Pacific Governments, agencies, donors and civil society now have a central source of reliable and current data to help them to make decisions that affect Pacific Islanders.
School closures due to the nationwide lockdown in March 2020 meant that children were disengaged with formal education for a prolonged period. The resulting talks around e-education exposed India’s digital divide, with only 24 percent of households
having access to the internet.
As India continues to grapple with the COVID-19 pandemic and a growing number of deaths, farmers here have been fighting a battle of their own against volatile pricing, uncertain demand and lack of access to the market. But in the midst of all this uncertainty, one farming couple in a village near Hyderabad are working towards a food-secure future for themselves using eco-friendly farming techniques.
The construction of a five-star hotel in the Chittagong Hill Tracts, Bangladesh, could lead to the forced eviction of the Mro indigenous community from their ancestral lands and destroy “the social, economic, traditional and cultural fabric of the community”, warns Amnesty International.
But local activist Reng Young Mro told IPS that the international community must rally behind the Mro indigenous community to halt the construction.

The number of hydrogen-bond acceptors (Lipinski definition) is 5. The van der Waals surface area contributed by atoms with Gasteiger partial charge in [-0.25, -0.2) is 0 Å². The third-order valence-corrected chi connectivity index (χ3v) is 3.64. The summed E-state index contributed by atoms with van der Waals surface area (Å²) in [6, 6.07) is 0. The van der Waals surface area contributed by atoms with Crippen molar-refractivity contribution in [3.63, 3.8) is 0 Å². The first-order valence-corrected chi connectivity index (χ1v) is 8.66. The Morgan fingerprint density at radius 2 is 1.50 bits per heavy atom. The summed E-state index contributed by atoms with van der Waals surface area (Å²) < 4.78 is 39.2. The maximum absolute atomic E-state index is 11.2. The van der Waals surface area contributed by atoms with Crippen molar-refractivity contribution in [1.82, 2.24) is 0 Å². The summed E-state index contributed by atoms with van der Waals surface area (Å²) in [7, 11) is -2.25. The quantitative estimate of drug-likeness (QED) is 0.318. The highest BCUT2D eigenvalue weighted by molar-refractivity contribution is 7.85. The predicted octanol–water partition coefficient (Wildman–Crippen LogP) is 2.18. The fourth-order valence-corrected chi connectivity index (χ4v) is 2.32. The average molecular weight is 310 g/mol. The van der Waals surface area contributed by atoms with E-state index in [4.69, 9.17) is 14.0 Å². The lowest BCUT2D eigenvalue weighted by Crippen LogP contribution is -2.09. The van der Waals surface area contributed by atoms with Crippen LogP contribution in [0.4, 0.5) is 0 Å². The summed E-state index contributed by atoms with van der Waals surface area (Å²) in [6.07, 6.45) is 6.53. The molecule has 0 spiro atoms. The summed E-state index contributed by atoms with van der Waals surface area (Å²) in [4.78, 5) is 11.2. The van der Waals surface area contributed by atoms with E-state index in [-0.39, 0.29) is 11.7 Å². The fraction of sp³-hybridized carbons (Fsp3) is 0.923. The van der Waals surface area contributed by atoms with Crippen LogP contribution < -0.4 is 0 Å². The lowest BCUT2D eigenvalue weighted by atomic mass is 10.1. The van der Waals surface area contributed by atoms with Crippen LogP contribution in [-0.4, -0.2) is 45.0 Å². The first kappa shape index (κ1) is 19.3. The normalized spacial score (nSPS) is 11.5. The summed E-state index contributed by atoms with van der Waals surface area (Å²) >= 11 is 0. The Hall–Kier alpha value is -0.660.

Instead of being cowed by her seven-year imprisonment, Wai Wai Nu, emerged stronger and more determined to fight for the rights of all people, including the Rohingya in her native Myanmar.
Japan should step up and play a role as a global facilitator for equitable access to COVID-19 vaccines, Dr Daisaku Higashi said at a recent Japan Parliamentarians Federation for Population (JPFP) study meeting.
Girls are change makers and world shapers! When girls speak up, they are a powerful force to be reckoned with.
The COVID-19 pandemic has disrupted nearly every facet of our lives and delayed what was slated to be a landmark Conference of the Parties (COP26). This pivotal year marks the first due date for countries to submit revised national climate plans per the five-year cycle required by the Paris Agreement. Remarkably, countries are still moving forward with renewed urgency. And many countries are integrating green recovery into their COVID-19 responses, further contributing to climate action. While many countries have positive stories to tell, both of our nations, Vietnam and Cambodia, are sterling examples of nations taking strong, decisive action, particularly with support through the NDC Partnership. Just last month, the people of Vietnam submitted their updated national climate plan and, in short order, the people of Cambodia will do likewise.
“This is a crisis without a quick fix that could take years to resolve unless there are concerted efforts to address its root causes”, says Manuel Fontaine, UNICEF Director of Emergency Programmes.
Back in May 2019, we were visiting a large garment factory in Arsikere, Karnataka, when we asked some of the workers, “What would you do if you got Saturdays off?” Their responses to this simple question summed up their priorities. A majority said they would spend time with family or friends and take care of their children. Many said they would use this time to relax or do household chores. Only a few said they’d look for additional pay.